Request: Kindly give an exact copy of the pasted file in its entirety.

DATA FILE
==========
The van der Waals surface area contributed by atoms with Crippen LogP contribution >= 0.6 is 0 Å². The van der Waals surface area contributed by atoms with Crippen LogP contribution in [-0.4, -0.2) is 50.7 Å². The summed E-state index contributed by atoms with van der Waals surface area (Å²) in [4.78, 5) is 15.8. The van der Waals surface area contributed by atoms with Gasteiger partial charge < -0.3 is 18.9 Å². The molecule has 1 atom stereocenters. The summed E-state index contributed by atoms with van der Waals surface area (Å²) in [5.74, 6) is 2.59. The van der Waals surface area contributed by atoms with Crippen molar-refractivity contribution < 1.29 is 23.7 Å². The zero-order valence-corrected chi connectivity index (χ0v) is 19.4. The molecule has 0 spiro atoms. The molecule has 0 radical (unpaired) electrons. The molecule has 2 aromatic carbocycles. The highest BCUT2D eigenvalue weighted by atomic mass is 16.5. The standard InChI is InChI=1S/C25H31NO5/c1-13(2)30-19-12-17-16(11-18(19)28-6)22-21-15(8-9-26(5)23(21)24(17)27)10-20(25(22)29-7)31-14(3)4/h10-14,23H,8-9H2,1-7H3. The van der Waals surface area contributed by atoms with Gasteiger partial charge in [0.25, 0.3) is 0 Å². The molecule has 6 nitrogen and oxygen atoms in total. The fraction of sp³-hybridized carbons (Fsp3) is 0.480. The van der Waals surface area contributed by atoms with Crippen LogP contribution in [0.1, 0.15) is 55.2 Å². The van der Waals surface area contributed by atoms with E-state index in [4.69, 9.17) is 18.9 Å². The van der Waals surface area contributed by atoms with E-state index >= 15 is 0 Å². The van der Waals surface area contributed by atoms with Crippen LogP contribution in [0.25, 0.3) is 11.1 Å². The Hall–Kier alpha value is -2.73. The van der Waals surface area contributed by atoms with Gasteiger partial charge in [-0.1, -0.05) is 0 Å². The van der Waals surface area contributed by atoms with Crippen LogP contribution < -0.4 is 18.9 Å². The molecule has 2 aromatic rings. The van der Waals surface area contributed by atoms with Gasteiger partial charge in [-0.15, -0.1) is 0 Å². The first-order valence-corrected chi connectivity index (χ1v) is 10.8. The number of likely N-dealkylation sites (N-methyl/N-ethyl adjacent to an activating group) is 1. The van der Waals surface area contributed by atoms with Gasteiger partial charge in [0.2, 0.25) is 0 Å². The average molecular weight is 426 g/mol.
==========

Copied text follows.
The van der Waals surface area contributed by atoms with Crippen LogP contribution >= 0.6 is 0 Å². The van der Waals surface area contributed by atoms with Crippen LogP contribution in [-0.4, -0.2) is 50.7 Å². The summed E-state index contributed by atoms with van der Waals surface area (Å²) in [4.78, 5) is 15.8. The van der Waals surface area contributed by atoms with Gasteiger partial charge < -0.3 is 18.9 Å². The molecule has 1 atom stereocenters. The summed E-state index contributed by atoms with van der Waals surface area (Å²) in [5.74, 6) is 2.59. The van der Waals surface area contributed by atoms with Crippen molar-refractivity contribution < 1.29 is 23.7 Å². The zero-order valence-corrected chi connectivity index (χ0v) is 19.4. The molecule has 0 spiro atoms. The molecule has 0 radical (unpaired) electrons. The molecule has 2 aromatic carbocycles. The highest BCUT2D eigenvalue weighted by atomic mass is 16.5. The standard InChI is InChI=1S/C25H31NO5/c1-13(2)30-19-12-17-16(11-18(19)28-6)22-21-15(8-9-26(5)23(21)24(17)27)10-20(25(22)29-7)31-14(3)4/h10-14,23H,8-9H2,1-7H3. The van der Waals surface area contributed by atoms with Gasteiger partial charge in [0.25, 0.3) is 0 Å². The molecule has 6 nitrogen and oxygen atoms in total. The fraction of sp³-hybridized carbons (Fsp3) is 0.480. The van der Waals surface area contributed by atoms with Crippen LogP contribution in [0.1, 0.15) is 55.2 Å². The van der Waals surface area contributed by atoms with E-state index in [4.69, 9.17) is 18.9 Å². The van der Waals surface area contributed by atoms with E-state index >= 15 is 0 Å². The van der Waals surface area contributed by atoms with Crippen LogP contribution in [0.25, 0.3) is 11.1 Å². The Hall–Kier alpha value is -2.73. The van der Waals surface area contributed by atoms with Gasteiger partial charge in [-0.1, -0.05) is 0 Å². The van der Waals surface area contributed by atoms with Crippen LogP contribution < -0.4 is 18.9 Å². The molecule has 2 aromatic rings. The van der Waals surface area contributed by atoms with Gasteiger partial charge in [-0.15, -0.1) is 0 Å². The first-order valence-corrected chi connectivity index (χ1v) is 10.8. The number of likely N-dealkylation sites (N-methyl/N-ethyl adjacent to an activating group) is 1. The van der Waals surface area contributed by atoms with Gasteiger partial charge in [0.2, 0.25) is 0 Å². The average molecular weight is 426 g/mol.